Send in the Clones

The big news this week is that a religious cult led by a man who claims space aliens he met in a volcano told him humans had been cloned from the DNA of extraterrestrial scientists now says a company he started has cloned a woman. This shouldn't be confused with the other big news story of the week -- that for one day every newspaper in the country, including the New York Times, mistook itself for the Weekly World News and prominently ran the clone story, more often than not on the front page.

A clone, for those of you who slept through that day's high school biology class because you'd stayed up late reading the Cliff's Notes of the text book, is an artificially produced, genetically identical copy of a living thing. Think of it as a breathing Xerox copy except you get it at Kinky's, not Kinko's. A clone looks, sounds, feels, and for all intents and purposes is exactly like the original, just like the movie sequels and TV sitcoms the studios and networks keep churning out except for some strange reason those are legal.

Clones have been around for a long time. The most famous was created in 1997 when, after eliminating such potential duplication candidates as dogs, head lice, and Pauly Shore, a team of Scottish scientists cloned a sheep which they named Dolly. This wasn't, as you might think, so they could have the perfect lamb chop, the world's fuzziest wool sweater, or twins to give as a surprise gift at a friend's bachelor party. The truth is, they were trying to create the perfect haggis.

Haggis, for those of you who have never been brave enough to eat a meal that looks suspiciously like Alpo and is made from the ground-up heart, liver, and lungs of a sheep, is a traditional Scottish dish that's as disgusting as it sounds. In order to try to kill the taste they mix it with suet, onions, oatmeal and, if it's a special celebration, a handful of fresh maggots. Then they boil it in the sheep's stomach, hopefully after it's dead. We can only hope the Raelians, the cult that claims to have cloned a human, have different intentions. It's definitely a good sign that they don't call themselves the Donners.

The details of how they produced the purported clone have yet to be released, but if they used the Dolly method they took a single mammary cell, made it go dormant, then inserted it into an unfertilized egg cell while sacrificing a white chicken during the waning moon. And sang Oops!...I Did It Again backwards while doing the Macarena on one leg, of course.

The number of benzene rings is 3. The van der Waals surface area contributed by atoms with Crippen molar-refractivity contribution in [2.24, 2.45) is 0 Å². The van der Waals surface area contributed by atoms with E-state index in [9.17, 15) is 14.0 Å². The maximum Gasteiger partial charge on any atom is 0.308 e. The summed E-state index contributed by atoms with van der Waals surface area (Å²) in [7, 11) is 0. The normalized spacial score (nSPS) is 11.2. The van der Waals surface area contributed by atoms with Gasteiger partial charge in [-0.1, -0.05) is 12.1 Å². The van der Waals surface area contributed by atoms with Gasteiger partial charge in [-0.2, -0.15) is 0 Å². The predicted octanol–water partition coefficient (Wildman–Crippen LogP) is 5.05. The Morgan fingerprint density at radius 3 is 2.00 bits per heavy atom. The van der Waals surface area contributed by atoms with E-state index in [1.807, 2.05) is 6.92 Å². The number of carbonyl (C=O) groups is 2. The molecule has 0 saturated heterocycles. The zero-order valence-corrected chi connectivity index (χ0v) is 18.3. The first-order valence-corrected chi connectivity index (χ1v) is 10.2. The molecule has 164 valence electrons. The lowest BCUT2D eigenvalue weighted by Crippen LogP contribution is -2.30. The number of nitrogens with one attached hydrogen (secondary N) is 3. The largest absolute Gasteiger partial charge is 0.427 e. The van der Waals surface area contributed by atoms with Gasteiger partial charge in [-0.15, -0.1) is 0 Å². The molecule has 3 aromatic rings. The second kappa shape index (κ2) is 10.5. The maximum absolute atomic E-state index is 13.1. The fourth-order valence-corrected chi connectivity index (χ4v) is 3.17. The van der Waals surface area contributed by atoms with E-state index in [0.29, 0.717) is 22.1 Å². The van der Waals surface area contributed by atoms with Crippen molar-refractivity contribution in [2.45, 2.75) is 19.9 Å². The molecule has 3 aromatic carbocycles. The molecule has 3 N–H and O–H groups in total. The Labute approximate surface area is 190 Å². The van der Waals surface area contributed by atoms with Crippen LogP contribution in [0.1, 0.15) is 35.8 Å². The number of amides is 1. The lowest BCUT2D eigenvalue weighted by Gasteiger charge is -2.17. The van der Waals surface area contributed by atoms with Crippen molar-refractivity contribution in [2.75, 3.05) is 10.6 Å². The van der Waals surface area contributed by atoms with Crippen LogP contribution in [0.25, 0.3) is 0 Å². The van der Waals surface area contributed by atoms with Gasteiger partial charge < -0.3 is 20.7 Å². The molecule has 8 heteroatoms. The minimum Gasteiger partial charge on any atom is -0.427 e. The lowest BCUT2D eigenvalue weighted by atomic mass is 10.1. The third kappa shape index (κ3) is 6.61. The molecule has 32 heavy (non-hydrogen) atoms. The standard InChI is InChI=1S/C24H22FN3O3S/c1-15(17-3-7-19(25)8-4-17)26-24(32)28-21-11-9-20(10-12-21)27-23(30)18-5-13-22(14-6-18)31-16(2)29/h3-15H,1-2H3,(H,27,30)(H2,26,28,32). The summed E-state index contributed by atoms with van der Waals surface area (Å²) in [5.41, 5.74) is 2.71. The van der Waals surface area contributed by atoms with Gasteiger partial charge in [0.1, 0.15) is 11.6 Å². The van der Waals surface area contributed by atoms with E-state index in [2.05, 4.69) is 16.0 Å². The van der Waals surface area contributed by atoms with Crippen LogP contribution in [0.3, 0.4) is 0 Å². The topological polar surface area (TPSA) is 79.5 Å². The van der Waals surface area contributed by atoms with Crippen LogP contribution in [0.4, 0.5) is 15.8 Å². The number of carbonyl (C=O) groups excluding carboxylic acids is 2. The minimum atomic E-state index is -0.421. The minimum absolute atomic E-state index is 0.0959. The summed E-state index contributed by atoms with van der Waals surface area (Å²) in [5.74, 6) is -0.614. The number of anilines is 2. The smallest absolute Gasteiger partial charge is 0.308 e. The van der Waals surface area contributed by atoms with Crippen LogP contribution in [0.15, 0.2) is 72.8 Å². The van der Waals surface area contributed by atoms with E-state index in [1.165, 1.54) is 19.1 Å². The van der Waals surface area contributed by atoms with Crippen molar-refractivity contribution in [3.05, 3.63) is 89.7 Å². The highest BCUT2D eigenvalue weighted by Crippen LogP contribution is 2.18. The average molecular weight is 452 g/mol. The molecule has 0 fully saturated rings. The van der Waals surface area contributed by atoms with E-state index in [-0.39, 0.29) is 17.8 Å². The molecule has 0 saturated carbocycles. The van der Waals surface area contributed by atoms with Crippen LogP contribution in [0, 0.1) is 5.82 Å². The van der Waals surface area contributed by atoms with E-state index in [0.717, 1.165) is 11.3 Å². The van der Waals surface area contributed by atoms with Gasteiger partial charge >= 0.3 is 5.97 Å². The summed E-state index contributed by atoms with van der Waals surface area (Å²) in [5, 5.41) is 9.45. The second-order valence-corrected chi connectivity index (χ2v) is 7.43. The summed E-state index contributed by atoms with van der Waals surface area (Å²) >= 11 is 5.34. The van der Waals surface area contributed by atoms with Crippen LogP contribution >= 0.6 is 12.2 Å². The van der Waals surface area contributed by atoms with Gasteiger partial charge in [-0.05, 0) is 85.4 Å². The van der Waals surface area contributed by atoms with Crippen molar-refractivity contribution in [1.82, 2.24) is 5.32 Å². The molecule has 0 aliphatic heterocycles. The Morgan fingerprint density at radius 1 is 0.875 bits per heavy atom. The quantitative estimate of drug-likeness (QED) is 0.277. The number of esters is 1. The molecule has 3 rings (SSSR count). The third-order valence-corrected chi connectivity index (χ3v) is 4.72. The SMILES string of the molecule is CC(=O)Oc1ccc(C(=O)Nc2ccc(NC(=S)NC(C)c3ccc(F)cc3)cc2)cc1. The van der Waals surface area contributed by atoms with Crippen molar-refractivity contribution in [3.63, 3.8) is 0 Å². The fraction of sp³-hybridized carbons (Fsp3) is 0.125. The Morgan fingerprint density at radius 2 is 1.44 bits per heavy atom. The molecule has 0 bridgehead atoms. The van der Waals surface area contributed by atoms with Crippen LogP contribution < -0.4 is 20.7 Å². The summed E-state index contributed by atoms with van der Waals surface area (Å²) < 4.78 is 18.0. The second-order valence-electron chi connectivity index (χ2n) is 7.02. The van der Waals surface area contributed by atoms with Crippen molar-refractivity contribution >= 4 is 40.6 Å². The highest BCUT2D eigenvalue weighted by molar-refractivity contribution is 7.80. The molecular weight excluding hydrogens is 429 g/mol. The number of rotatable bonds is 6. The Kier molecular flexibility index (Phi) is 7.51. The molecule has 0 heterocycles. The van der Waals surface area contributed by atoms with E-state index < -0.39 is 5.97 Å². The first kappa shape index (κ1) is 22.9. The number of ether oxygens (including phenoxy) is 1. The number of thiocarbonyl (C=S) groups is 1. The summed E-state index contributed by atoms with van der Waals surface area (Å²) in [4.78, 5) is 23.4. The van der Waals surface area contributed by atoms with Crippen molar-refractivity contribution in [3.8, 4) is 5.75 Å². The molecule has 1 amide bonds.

Even though there's no proof they really did it, this has raised the hackles of political and religious leaders everywhere since it brings up a lot of ethical questions, including what happens if the clone isn't healthy, is it right to bring a child into this world with that nose, and whether doing the Macarena -- on one leg or two -- should be legal in mixed company. Not to mention that if the clone is in fact an exact copy, would that mean the child is its own parent? And if so, will the family have to move to West Virginia where that sort of thing is not only allowed but a time-honored tradition?

Rael, the founder of the eponymous cult, claims 2,000 people are already on a waiting list to have themselves or a loved one cloned. Some want to do it so they can have the offspring they're unable to produce the fun way. Others think it will grant them a certain immortality. Still others are doing it because they think that by making copies of themselves they'll be improving the species. No matter how you look at it, it's pretty much ego cloning. Unless, of course, you're a Raelian, in which case you're doing it because it's the only way to ensure that there will be a steady supply of gullible people to join your cult.

Before you decide that that cloning is the best thing since plastic wrapped slices of peanut butter, remember it doesn't mean you'll end up with an exact duplicate of the original. While the clone may be physically identical, its brain development will be quite different since it would have an entirely new set of experiences to build on. Thus a clone of Saddam Hussein might turn out to be Mother Theresa's replacement. And Ted Koppel's clone might actually grow up to have a sense of humor, though thanks to genetics he'd still be stuck with hair that looks like a cheap toupee.

This should give you a lot to think about while you're sitting in the waiting room of the You'll Never Walk a Clone duplication clinic reading a three-year-old copy of "Family Circle" with the coupons torn out, hoping that when the nurse finally calls out "Mr. Smith, you're next" everyone including you doesn't stand up. If you walk out and don't go through with it, the only place future generations will see your face is in photographs. If you stay and do it, one day you'll truly understand the feeling of being beside yourself with joy. Literally.

More Mad Dog can be found online at: His compilation of humorous travel columns, "If It's Such a Small World Then Why Have I Been Sitting on This Airplane For Twelve Hours?" is available from Xlibris Corporation.


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